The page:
They're still your kids, but now they're transitioning into adulthood. As grown-up as they seem (or see themselves) young adults look to their parents for guidance and support. As young adults transition to college or a job, the role parents play in their lives remains important.
Here are some techniques to remember when speaking with your young adult about alcohol and drugs.
Stay in touch. Whether your young adult lives at home or has moved out, talk with them often. A call, text, an email, or a weekend visit are all ways to stay connected.
Show support. Life after high school is filled with changes and can be an overwhelming transition for young adults. Remind your kids that you are there for them and they can always count on you. Let them know you are a source of support and information.
Offer help. While they might be reluctant to admit it, young adults still need you for emotional support. Ask open-ended questions about how things are going and ask them if and how you can help them.
Respect their independence. Be mindful of the balance between staying connected and “meddling." You can continue to be involved in a young adult's life, but give them space and freedom to start building their independence.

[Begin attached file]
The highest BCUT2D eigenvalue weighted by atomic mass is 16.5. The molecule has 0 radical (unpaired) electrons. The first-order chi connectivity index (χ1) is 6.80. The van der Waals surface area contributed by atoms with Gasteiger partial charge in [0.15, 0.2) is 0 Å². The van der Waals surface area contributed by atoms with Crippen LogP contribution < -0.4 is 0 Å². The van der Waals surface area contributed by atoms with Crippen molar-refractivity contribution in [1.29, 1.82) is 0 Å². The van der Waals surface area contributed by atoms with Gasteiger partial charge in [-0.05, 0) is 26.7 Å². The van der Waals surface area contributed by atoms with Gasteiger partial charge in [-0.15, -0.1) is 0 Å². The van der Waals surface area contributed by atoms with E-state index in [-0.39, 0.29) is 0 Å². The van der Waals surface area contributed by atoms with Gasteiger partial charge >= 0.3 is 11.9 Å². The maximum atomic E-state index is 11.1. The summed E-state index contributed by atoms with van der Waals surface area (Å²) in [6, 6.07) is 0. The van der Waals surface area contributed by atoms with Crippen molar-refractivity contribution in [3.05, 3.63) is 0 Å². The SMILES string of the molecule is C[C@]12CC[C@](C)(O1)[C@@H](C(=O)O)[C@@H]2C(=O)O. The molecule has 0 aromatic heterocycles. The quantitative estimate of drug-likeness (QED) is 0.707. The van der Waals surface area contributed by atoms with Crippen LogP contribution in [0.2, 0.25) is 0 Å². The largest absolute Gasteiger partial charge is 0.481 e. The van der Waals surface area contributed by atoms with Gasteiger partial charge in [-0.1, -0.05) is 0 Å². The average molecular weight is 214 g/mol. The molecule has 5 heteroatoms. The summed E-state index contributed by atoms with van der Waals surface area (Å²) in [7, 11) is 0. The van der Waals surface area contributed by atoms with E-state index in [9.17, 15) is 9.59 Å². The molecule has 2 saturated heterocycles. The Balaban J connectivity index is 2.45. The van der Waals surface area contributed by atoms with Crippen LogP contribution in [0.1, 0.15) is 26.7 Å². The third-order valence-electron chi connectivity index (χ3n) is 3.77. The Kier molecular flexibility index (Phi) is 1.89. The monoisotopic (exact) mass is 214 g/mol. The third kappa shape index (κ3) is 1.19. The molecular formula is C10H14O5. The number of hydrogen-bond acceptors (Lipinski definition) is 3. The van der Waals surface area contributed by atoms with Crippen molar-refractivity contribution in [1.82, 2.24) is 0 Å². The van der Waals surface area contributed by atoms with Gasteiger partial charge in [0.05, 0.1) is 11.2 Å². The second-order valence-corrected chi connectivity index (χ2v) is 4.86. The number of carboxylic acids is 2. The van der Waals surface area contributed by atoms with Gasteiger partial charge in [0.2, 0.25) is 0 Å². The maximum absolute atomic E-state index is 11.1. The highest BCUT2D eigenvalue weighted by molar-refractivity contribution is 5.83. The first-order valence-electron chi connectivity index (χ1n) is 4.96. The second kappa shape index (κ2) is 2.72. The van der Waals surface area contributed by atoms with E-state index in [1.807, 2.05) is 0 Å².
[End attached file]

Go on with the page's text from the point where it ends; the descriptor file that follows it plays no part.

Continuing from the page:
Let them learn. As tempting as coming to the rescue might be, this is a time for kids to learn how to solve problems on their own. You can provide emotional support if they come upon a crisis, but focus on stressing the importance of making responsible decisions as the best way to keep the same problem from happening again, especially if the problem involves use of alcohol or drugs.
Create “out" plans together. Saying “my parents would disapprove," doesn't carry much weight when a young adult is offered alcohol or drugs. However, you can still talk about what types of things can give your child an “out" in high pressure situations.